Public Health and Social Services Committee

Date: June 11 - 1:00 p.m. | Delegate | Full Agenda | Watch Live


Region Looks to Combat NIMBYism in Homeless Shelter Site Selection

The Public Health and Social Services Committee oversees the Region’s Housing and Homelessness Action Plan, which includes the provision of homeless shelters. At its upcoming meeting, the committee will be receiving an information report from the Manager of Homelessness Services on selection criteria to be used when the Region considers sites for future emergency homeless shelters.

In 2023, the Region had a review of shelter capacity done by a consultant, OrgCode. It was recommended that the immediate priority be replacing 95 seasonal beds available in the two largest Niagara municipalities, St. Catharines and Niagara Falls, with year-round beds. The report also recommended that a further increase to the number of shelter beds occur over the subsequent three years in response to the anticipated increase in homelessness due to the continued lack of affordable housing in Niagara.  

Within the last year, the former Coronation Centre for Seniors on Summer Street in Niagara Falls was converted into a shelter, while modular components were assembled at a location on Riordon Street for a temporary facility in St. Catharines. 

With the need for a permanent facility in St. Catharines and expansion or alternate shelter sites considered for Niagara Falls and Welland, the report indicates that the staff undertook a review of practices in other jurisdictions, with a goal of developing a criteria that “should be transparent, principle-based, and conform to applicable legislation pertaining to land use and the human right to life, liberty and security of the person and the right not to be deprived thereof in accordance with the principles of fundamental justice.”  The approach seems to be different from what transpired in Niagara Falls. 

At an April City Council meeting, the gallery was packed with residents from the Summer Street neighbourhood.  Resident Amanda Jellema, chosen as the neighbourhood spokesperson, prefaced her comments by recognizing the essential service provided by the homeless shelter, but questioned the lack of public consultation and the neglect from officials in providing information on how the facility came to be. 

She outlined a litany of concerns, including safety and security of both commercial and residential properties, fights, trespass, break and enters, open drug use and increased litter, especially drug-related paraphernalia. Jellema concluded her remarks by submitting a petition with more than one hundred signatures from neighbourhood residents opposing the site, which has been termed by some as “temporary”, from becoming permanent.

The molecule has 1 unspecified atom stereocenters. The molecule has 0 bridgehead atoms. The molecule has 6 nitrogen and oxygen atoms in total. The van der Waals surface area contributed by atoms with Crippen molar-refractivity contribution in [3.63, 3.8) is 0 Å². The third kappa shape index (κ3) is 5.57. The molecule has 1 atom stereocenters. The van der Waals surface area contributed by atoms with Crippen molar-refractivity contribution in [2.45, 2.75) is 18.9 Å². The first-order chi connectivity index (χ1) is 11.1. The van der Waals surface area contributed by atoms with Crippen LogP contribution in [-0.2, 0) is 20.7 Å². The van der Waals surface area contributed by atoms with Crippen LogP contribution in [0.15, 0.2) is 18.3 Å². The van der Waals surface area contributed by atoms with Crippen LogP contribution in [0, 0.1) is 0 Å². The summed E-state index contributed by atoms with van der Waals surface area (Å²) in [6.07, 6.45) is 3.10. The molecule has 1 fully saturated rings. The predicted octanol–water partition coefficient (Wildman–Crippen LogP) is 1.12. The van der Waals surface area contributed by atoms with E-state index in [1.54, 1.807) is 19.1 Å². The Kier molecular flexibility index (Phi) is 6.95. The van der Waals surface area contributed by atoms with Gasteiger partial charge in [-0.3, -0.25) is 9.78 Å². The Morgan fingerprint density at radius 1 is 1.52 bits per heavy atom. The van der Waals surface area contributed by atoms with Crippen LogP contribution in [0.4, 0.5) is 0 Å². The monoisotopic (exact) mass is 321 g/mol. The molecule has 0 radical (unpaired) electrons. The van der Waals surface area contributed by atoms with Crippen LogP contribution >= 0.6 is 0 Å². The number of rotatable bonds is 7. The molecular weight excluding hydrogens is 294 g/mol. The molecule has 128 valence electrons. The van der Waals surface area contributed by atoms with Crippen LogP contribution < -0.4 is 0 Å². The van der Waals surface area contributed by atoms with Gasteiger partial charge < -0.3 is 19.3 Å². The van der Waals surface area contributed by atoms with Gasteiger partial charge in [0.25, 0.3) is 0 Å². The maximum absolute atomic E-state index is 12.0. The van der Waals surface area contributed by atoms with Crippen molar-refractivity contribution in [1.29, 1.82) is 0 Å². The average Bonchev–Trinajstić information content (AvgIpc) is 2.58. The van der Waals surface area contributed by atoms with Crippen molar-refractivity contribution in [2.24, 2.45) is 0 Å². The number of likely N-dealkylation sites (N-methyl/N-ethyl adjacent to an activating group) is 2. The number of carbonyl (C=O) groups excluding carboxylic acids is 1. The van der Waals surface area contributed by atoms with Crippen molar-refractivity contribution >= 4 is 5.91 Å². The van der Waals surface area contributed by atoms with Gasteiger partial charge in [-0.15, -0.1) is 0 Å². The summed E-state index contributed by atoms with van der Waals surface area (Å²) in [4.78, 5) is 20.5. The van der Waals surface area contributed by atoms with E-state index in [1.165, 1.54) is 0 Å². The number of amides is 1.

The Public Health and Social Services Committee report does not specifically speak to the Summer Street shelter but does outline a preference for “purpose built” shelters and the need to reduce the chance of NIMBYism (Not in My Backyard) in future site selection.

On the former matter, the report notes that, to date, shelter facilities have been provided by partner agencies to the Region but because they have been pre-existing buildings, even with retrofits, there have been barriers to access and other challenges such as limited privacy, inability to accommodate couples and a difficulty in providing adequate safety and security for individuals and belongings. With purpose built shelters, there is more flexibility in design and configuration “reducing barriers to access, enhancing dignity and safety, and supporting positive transitions to permanent housing.”

The report also addresses ideal numbers:

“[S]helters are not economically viable unless they have at least 25 to 40 beds, and that keeping to less than 100 people at a shelter per night gets better engagement and service outcomes while allowing for economies of scale.” 

On the issue of NIMBYism, the report uses a definition from the Canada Mortgage and Housing Corporation, describing it as “protectionist attitudes and exclusionary/oppositional tactics used by community groups facing an unwelcome development in their neighbourhood.”

The report further explains that upon hearing an announcement of a shelter, or even an affordable housing project, the community will often rally to protest the development raising concerns of crime, noise and theft and lower property values. The report concludes that while “these are very real concerns, they are not strongly aligned with evidence.” In addition, it is noted that the Ontario Human Rights Commision has stated that “people do not have a right to choose their neighbours” and ruled that there is no legal basis for municipalities to make zoning or planning decisions based on “discriminatory attitudes toward people experiencing homelessness, mental health and addictions.” 

With that context, Regional staff undertook a review of best practices in other jurisdictions throughout Canada, however, while many municipalities have selection criteria for community housing “there was limited evidence of shelter specific criteria.”